Since Wegovy contains a higher dose of semaglutide than Ozempic, this means that Wegovy is likely to be more effective for weight loss.
For diabetes, we recommend that patients speak with their doctor about Ozempic alone, because Wegovy is not approved by the Food and Drug Administration (FDA) in the U.S. for diabetes, even though it’s been shown in some studies to have a glucose-lowering effect.
Better Natural Alternatives
Wegovy has been established to be effective for weight loss primarily because it reduces appetite, increases satiation and delays gastric emptying. There’s also a natural food compound that has these exact same effects with no side effect risk: dietary fiber.
We frequently recommend dietary fiber in our weight loss medication reviews as a natural alternative, because it’s conclusively proven in medical studies to be effective for weight loss.
Many Americans don’t consume enough fiber through their diet. A medical study from 2017 estimated that 95% of Americans don’t achieve the recommended daily intake of dietary fiber from diet.
Fiber intake, just like semaglutide injections, has a proven dose-dependent effect on weight loss outcomes. The more fiber patients consume, to a reasonable limit, the more weight they lose on average.
Dietary fiber makes you feel full because it occupies space in the stomach with non-caloric plant material.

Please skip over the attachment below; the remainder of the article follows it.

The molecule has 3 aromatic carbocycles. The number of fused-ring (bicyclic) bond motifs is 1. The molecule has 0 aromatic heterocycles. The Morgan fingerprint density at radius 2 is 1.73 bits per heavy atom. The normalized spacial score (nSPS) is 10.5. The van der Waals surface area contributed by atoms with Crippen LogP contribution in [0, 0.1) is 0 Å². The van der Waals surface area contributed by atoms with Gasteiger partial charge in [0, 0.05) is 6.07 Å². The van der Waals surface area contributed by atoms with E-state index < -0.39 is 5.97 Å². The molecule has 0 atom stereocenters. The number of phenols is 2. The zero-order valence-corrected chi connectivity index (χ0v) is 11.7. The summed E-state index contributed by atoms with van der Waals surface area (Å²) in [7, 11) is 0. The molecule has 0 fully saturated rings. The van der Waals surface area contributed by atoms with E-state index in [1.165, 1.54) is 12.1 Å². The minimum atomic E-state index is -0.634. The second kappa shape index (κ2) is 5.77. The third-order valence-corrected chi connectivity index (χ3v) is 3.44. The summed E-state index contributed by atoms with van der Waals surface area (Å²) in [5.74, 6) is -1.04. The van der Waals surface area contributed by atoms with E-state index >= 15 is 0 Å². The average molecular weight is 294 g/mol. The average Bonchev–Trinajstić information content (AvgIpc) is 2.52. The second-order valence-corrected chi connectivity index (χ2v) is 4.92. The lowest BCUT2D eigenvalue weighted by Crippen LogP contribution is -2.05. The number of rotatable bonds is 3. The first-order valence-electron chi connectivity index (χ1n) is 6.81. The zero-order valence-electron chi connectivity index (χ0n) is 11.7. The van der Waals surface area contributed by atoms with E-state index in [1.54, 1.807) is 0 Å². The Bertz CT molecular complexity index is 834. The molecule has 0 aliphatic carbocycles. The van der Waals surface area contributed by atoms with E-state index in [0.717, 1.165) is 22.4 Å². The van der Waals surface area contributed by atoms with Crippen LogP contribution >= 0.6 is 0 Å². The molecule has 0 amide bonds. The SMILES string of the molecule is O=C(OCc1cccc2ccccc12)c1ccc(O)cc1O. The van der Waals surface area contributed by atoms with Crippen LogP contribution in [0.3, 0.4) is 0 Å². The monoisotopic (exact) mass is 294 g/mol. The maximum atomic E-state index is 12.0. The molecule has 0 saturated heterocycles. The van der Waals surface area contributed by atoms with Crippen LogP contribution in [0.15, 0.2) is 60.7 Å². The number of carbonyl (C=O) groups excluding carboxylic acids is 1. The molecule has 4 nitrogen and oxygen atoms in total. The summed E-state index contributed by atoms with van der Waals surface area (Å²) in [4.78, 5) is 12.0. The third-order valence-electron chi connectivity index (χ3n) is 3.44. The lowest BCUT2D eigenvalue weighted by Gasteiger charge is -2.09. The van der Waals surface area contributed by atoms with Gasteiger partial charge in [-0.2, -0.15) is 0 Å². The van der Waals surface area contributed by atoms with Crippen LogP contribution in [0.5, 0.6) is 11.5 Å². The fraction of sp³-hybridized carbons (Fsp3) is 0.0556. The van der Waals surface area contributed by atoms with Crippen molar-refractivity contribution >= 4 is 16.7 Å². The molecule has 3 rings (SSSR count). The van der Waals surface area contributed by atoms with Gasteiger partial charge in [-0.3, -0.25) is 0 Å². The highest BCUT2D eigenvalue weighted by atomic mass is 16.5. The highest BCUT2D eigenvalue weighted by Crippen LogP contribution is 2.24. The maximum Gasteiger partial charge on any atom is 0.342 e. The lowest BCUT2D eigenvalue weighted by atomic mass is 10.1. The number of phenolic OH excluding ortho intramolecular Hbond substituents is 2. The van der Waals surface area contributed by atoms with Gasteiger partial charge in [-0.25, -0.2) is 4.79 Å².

Fiber intake can be increased by whole foods or via supplements. Whole foods like beans, starchy vegetables, whole grains and fruits of all types are high in fiber.
For consumers who prefer a supplement to increase their fiber intake, we recommend a brand with no additive ingredients like sweeteners. Choose a fiber brand with fiber as the main active ingredient and no preservatives or added sugar.
Like most prescription medications, Wegovy doesn’t display a fixed cost of their product because it varies based on health insurance coverage. Novocare has a resource page where patients can input their health insurance information and check the cost of Wegovy.
Because Wegovy is a recently-approved (2021) drug, there is unfortunately no generic option approved by the FDA that’s available. Pharmaceutical companies typically are granted sole market access for 10+ years after a medication is approved, to recoup the costs of development and marketing of the drug.
We recommend that patients on a low income who are prescribed Wegovy or Saxenda speak with their doctor about comparing the costs between the two treatments, because they seem similarly effective in medical research.